Mobility & Augment Reality (growing up fast)

From Evernote:

Mobility & Augment Reality (growing up fast)

About a year ago, I remember watching this video of the Layar implementation in Amsterdam.


I was stunned at the quality and size of application and its implementation. Though I was also left thinking ok, what next, where and when will I come across it?

Now a year on, I think it’s fair to say Layar has grown significantly – “having over 1000 published layars, covering every country in the world ”.  Ok but, there are other services about, though this wikipedia article looks a little behind the times (an emerging competitive market?)

Anyway, the item that brought me around to thinking about this again, was the IBM seer augmented reality application for Wimbledon tennis championships.


This brings together location data feeds, tags and links about of points of interest, via location recognition and user interaction.  It supplements the location recognition and augmented reality with live video streams and community interaction via feeds from twitter.

I’m impressed by the depth of information and interaction this application delivers to visitors to the event. Which brings obvious value to people who are unfamiliar with their no doubt crowded surroundings, and also want get best experience and interact with rapidly changing events around them. I do wonder how many people attending Wimbledon will actually use the application (as a percentage of total attendance) [itunes counts downloads right?]and how the local mobile transmission infrastructure will cope with peaks of demands from such an application like this.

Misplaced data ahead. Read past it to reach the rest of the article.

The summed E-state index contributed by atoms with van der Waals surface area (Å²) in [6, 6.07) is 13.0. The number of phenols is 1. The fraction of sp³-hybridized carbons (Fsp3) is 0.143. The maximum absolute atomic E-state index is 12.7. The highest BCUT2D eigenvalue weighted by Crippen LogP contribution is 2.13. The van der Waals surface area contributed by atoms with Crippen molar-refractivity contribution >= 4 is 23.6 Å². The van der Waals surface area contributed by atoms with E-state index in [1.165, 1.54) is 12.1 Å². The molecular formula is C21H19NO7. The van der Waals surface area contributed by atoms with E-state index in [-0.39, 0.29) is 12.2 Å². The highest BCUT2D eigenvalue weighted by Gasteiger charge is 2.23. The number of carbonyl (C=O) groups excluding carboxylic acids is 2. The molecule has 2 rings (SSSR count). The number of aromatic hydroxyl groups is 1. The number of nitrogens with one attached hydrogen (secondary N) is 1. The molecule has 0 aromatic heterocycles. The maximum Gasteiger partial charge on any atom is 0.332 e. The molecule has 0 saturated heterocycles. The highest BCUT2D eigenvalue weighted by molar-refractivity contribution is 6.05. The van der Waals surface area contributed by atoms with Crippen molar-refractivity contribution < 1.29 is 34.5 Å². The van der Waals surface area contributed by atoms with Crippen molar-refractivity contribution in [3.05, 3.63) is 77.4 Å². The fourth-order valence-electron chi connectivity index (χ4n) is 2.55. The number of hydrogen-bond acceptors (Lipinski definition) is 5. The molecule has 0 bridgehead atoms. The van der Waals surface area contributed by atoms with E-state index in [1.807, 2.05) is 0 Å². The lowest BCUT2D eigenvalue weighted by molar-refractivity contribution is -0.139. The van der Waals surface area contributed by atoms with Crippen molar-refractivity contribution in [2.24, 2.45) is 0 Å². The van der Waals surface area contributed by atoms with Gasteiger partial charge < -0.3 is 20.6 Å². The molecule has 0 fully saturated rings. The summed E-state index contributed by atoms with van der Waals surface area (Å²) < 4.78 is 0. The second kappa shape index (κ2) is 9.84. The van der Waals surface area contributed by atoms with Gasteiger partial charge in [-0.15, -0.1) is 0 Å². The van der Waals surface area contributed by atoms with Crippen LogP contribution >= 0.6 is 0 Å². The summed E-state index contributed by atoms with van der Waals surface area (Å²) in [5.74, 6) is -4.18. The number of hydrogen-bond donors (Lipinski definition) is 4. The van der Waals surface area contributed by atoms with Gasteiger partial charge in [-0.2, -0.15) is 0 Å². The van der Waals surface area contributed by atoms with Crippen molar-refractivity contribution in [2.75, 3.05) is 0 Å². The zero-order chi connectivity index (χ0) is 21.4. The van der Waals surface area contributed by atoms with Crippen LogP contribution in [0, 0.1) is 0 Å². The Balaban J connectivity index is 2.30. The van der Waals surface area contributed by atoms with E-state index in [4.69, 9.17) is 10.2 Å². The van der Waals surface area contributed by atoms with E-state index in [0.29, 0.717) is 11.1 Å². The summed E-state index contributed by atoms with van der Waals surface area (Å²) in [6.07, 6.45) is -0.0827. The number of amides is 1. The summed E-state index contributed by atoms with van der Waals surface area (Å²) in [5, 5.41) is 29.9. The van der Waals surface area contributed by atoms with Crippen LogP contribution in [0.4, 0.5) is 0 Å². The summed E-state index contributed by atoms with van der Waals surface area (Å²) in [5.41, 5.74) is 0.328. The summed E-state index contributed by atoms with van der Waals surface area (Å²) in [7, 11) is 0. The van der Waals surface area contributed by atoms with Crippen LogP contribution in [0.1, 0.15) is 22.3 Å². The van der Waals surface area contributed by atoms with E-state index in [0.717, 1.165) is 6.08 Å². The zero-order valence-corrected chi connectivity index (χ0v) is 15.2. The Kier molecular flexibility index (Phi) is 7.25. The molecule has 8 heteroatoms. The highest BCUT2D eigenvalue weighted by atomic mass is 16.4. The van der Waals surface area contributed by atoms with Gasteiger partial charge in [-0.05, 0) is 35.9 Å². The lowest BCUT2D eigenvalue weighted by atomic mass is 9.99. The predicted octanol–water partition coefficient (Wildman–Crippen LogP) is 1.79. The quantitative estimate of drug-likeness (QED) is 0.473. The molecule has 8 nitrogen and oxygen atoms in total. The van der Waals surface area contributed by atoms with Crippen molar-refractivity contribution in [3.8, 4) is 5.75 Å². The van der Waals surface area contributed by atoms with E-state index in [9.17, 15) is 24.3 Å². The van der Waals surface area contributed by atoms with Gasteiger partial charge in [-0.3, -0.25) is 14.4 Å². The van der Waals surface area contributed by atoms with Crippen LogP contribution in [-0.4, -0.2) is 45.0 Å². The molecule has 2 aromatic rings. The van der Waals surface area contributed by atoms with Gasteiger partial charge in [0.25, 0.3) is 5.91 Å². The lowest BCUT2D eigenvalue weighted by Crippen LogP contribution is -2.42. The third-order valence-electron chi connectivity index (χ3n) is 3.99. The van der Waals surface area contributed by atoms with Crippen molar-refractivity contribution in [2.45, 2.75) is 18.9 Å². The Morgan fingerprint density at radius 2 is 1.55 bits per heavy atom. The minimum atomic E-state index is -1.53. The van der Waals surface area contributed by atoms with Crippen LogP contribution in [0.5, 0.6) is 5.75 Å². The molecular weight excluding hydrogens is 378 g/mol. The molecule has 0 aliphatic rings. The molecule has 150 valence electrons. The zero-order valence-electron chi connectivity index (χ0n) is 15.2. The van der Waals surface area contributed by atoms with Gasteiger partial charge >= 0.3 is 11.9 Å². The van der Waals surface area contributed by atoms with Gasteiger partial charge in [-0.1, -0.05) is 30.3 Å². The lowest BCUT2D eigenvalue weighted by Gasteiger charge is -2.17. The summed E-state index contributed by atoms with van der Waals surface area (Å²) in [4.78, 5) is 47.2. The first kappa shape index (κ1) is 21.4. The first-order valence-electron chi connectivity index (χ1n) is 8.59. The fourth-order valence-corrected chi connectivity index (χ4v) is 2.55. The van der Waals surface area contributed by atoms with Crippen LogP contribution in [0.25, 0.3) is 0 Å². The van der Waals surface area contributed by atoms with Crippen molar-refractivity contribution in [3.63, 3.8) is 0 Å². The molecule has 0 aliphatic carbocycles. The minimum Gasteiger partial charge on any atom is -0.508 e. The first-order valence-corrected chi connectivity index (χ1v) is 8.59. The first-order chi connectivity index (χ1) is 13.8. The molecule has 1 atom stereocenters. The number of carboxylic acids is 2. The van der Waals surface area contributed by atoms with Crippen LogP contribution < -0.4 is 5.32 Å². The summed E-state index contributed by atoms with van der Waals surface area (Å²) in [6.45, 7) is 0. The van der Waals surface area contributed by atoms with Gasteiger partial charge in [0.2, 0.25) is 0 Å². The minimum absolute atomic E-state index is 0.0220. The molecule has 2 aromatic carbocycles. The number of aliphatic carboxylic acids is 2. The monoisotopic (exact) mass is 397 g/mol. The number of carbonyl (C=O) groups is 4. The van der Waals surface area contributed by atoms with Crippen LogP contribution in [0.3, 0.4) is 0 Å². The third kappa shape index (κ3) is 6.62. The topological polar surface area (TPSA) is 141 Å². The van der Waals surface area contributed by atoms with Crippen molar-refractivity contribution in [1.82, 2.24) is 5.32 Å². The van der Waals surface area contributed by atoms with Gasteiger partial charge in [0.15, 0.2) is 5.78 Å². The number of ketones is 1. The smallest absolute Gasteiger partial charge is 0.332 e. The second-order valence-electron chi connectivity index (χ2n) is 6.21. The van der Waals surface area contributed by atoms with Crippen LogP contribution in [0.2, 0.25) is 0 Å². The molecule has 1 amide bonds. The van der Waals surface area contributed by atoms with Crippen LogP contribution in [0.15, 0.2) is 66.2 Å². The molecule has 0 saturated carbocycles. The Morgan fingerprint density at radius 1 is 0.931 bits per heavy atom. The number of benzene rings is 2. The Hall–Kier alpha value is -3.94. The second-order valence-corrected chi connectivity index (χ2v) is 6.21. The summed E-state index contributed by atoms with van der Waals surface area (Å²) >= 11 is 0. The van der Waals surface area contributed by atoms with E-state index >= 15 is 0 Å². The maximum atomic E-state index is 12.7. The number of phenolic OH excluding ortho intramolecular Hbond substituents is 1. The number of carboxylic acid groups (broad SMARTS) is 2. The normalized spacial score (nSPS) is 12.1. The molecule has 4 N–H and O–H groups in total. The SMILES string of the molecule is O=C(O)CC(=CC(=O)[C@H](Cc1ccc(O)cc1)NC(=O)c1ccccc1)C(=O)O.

The wikipedia article providing a good list of use cases and applications of AR, and some examples are so commonplace they often get forgotten as AR examples. “Commonly known examples of AR are the yellow “first down ” lines seen in television broadcasts of American Football games using the 1st & Ten system, and the coloured trail showing location and direction of the puck in TV broadcasts of ice hockey games.”

Certainly the IBM seer applications makes me think that corporations and intuitions, and not just events will be providing AR apps or layer(ar)s for navigation and points of interest guides to help people move around their company locations, or as a guide to an art gallery or museum for example.

Certainly the rise of continued proliferation of powerful smart phones and mobile infrastructure in many industrialised nations makes a the use of apps for this purpose a strong likelihood.

Intuitions like museums and galleries, could has many (re-usable) point of interest markers (like a barcode – readable by Blackberries or other handsets) or a GPS marker stationed as they wish or required. These would be a great way to replace (single-use) paper based information transfer and yet provide all the regular information about the current item on display or the exhibit. As well as link the visitor to a lot more content or community interactions sourced from across the internet.

I would be grateful for such navigation aids available at a company locations, these would really help people find their way to or from meeting rooms, amenity or other corporate facilities.  They’d be great at helping people around temporary diversions etc.  These would be great at conferences and submits too.  Though I can imagine elementary “I trust my GPS, I don’t need to think, so I’ll walk off a cliff” mistakes will become popular humour stories at the company restaurant.

I wonder whether it makes sense to build stand only applications like IBM seer or produce a bespoke layer within a comprehensive platform like Layar ? Also I’ve failed so far to mention Google maps or latitude or Google earth , which may be already merging into a global AR platform.

I guess in some way this is only a matter of time, but the matter or manner of implementation will still surprise I’m sure.

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